Lauren Sarah Hayes is a prime example of what I'm describing. She is a highly intuitive improvisor who has crafted a practice that allows for spontaneous exploration of everything from fractured melodies and sparse rhythms to all-out chaos. Her performances are well-known for their physicality, often using video game controllers and Max/MSP to create a glitchy, frenetic, web of vocal samples, drum machine sounds, and synthesized tones—resulting in a sound that references both electronic dance music and academic computer music.
I've recently been listening (and re-listening and re-listening) to Hayes's album Embrace, released on Superpang in 2021. Clocking in at ~20 minutes in length, Embrace is an excellent glimpse into her unpredictable sound-world, immediately surrounding you in jarring juxtaposed rhythms, unnaturally choppy vocal samples, forceful square wave bass tones, disorienting stereo motion, and the occasional burst of some truly harsh noise. What's most striking, though, is the immediate embrace of highly animated soundscapes, ranging from the chopped-up/deconstructed/reconstructed dance music sounds of "Xeon" to the gradually disintegrating, minimal-yet-abrasive "Femme Endings," and the fantastically digital, Sun Pandamonium-esque "Don't Glitsch On My Cascade." And frankly, if album closer "Kill The Cop In Your Head" isn't a banger...I don't know what is.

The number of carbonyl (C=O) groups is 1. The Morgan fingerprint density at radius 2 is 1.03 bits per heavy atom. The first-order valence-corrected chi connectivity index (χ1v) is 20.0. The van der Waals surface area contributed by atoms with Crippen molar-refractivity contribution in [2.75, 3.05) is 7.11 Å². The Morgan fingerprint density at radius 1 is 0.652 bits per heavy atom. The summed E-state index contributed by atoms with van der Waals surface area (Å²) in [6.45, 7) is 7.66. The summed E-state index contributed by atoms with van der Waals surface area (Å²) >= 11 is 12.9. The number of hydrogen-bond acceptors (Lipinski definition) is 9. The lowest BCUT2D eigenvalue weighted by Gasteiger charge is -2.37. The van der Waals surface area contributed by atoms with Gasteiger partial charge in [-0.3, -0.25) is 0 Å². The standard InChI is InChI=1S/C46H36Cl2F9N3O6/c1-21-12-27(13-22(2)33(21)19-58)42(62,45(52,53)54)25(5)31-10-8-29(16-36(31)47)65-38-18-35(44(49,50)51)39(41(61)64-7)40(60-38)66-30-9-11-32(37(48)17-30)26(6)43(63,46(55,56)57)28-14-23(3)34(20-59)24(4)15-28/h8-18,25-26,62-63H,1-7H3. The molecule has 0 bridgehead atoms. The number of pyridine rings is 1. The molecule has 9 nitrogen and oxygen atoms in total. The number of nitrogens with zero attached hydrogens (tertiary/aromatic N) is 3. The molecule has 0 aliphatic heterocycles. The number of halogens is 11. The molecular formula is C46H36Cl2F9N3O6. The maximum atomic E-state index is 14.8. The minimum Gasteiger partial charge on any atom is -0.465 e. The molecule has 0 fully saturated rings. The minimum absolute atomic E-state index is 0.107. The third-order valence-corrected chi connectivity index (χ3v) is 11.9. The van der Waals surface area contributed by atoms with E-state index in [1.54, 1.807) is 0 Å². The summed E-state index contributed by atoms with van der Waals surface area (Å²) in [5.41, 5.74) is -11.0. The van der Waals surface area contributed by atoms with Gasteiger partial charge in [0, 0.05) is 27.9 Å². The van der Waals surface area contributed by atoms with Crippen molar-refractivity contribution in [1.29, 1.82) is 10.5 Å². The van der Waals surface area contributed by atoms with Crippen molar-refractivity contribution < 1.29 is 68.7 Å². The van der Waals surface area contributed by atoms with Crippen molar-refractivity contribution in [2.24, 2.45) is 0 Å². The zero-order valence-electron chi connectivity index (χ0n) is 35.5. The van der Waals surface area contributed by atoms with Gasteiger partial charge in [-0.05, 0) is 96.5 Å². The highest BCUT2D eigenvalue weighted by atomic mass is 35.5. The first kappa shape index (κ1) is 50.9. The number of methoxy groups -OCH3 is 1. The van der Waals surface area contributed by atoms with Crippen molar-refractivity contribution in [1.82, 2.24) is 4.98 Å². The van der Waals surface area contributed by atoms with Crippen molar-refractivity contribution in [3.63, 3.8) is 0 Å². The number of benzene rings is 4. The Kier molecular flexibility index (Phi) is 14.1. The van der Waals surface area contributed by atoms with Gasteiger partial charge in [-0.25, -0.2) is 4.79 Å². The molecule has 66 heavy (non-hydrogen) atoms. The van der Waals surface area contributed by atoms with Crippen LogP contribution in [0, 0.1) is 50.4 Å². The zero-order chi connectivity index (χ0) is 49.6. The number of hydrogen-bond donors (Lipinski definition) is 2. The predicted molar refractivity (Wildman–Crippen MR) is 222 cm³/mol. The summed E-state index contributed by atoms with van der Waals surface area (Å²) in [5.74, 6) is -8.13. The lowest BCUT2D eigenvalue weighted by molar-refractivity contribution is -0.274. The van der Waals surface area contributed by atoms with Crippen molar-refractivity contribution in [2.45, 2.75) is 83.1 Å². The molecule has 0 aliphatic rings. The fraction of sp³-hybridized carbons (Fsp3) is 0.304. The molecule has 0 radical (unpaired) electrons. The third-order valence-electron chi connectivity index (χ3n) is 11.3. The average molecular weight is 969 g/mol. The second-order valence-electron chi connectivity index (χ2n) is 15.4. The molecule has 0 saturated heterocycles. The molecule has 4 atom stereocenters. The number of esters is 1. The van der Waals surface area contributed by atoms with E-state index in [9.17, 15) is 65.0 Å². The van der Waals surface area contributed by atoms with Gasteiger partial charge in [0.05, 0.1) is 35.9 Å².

Recontextualizing Disaster: The Woe Trumpets by Mathoms
It's always a joy to discover a new label, especially one with an existing catalog of releases to sift through. Last month I wrote about the latest album from the Decaying Spheres label, and this time we're taking one step back in their catalog to the prior release: The Woe Trumpets. This is a bit of a unique project, as it was originally conceived as an installation to be shown in a movie theater, but 2020 lockdowns and other world factors were a catalyst for taking the project in another direction.